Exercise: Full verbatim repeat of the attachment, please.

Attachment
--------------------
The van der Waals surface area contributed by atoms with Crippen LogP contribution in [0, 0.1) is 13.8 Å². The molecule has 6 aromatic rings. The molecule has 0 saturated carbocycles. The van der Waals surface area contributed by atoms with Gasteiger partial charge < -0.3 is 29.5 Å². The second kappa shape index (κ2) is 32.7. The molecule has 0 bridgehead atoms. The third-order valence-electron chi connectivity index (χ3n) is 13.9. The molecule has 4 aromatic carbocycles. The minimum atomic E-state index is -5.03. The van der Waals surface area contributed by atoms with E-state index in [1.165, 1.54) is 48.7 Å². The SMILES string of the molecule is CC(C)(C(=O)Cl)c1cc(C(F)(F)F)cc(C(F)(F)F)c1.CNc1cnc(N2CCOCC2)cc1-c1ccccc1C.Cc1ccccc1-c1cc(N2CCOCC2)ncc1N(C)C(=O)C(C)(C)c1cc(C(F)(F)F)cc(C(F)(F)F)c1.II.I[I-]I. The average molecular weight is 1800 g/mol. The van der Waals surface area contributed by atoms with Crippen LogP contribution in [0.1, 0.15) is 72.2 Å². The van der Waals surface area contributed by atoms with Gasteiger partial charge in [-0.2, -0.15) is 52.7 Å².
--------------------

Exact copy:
The van der Waals surface area contributed by atoms with Crippen LogP contribution in [0, 0.1) is 13.8 Å². The molecule has 6 aromatic rings. The molecule has 0 saturated carbocycles. The van der Waals surface area contributed by atoms with Gasteiger partial charge < -0.3 is 29.5 Å². The second kappa shape index (κ2) is 32.7. The molecule has 0 bridgehead atoms. The third-order valence-electron chi connectivity index (χ3n) is 13.9. The molecule has 4 aromatic carbocycles. The minimum atomic E-state index is -5.03. The van der Waals surface area contributed by atoms with E-state index in [1.165, 1.54) is 48.7 Å². The SMILES string of the molecule is CC(C)(C(=O)Cl)c1cc(C(F)(F)F)cc(C(F)(F)F)c1.CNc1cnc(N2CCOCC2)cc1-c1ccccc1C.Cc1ccccc1-c1cc(N2CCOCC2)ncc1N(C)C(=O)C(C)(C)c1cc(C(F)(F)F)cc(C(F)(F)F)c1.II.I[I-]I. The average molecular weight is 1800 g/mol. The van der Waals surface area contributed by atoms with Crippen LogP contribution in [0.1, 0.15) is 72.2 Å². The van der Waals surface area contributed by atoms with Gasteiger partial charge in [-0.2, -0.15) is 52.7 Å².